Board Vice Chairwoman Kitty Lagareta responded that the vote to fire him was unanimous, with appointees of both Lingle and former Gov. Ben Cayetano supporting it. "There was no politics in it," she said.

Dobelle said his immediate plans are to continue his vacation, taking his son to visit colleges, and return to Hawaii on Monday.

Dobelle also said he will call the Urban and Regional Planning Department, where he has a tenured faculty position and expects to teach classes this fall.

"I'm excited about teaching," he said.

He said he will also call Walter Kirimitsu, UH vice president for legal affairs, and ask him about what is happening with his job and severance pay.

UH regents fired Dobelle as president "for cause" Tuesday night after an all-day meeting. The phrase is important because it means he would not be entitled to a $2.26 million severance package.

Dobelle's contract is specific in defining "cause" as a conviction for a felony offense, mental instability or conduct that brings public disrespect, contempt or ridicule upon the university.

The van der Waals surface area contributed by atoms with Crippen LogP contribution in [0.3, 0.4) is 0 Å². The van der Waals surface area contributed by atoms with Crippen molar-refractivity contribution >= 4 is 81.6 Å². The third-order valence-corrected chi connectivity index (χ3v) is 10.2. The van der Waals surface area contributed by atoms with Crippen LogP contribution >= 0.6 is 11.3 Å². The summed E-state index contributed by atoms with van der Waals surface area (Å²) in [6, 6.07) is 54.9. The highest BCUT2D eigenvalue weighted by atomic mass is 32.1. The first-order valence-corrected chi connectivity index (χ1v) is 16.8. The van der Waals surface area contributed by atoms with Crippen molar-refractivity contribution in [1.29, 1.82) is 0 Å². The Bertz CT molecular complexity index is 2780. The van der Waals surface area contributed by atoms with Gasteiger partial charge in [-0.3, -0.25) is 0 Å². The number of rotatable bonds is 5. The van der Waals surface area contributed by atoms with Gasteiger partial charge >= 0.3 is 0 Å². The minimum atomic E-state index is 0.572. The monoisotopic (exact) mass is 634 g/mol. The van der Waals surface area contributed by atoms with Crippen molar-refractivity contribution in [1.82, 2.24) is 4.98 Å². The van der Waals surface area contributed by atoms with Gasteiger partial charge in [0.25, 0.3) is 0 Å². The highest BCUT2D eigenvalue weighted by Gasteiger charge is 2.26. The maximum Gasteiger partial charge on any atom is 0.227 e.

Regents said because of legal advice, they could not yet say why the president was fired for cause, and referred questions to Kirimitsu. They said they hoped to be able to release more information soon.

One factor in the decision to fire Dobelle is a still-secret audit of Dobelle's $200,000-a-year protocol fund, which is provided by the charitable University of Hawaii Foundation.

Earlier this month, regents questioned UH Foundation Chief Financial Officer Bill King about Dobelle's spending and reimbursements from the fund.

Regents asked why Dobelle was allowed to submit his credit card bills to the foundation without showing which charges were for business and which were personal and without submitting proper documentation.

Copies of check reimbursements obtained by the Star-Bulletin also showed it took months, and in one case more than a year, for Dobelle to reimburse the foundation for his personal charges.

Yesterday, Dobelle said he could not imagine anything about the protocol spending that could rise to the level of "cause" for termination as defined in his contract.

"It (reimbursements from the protocol fund) is just not something that I deal with," Dobelle said. He said his secretaries handled his paperwork, and blamed problems with reimbursements and delays on "messy bookkeeping, based on the foundation side and the staff side."

Dobelle said it was not his idea to reimburse his entire credit card bill.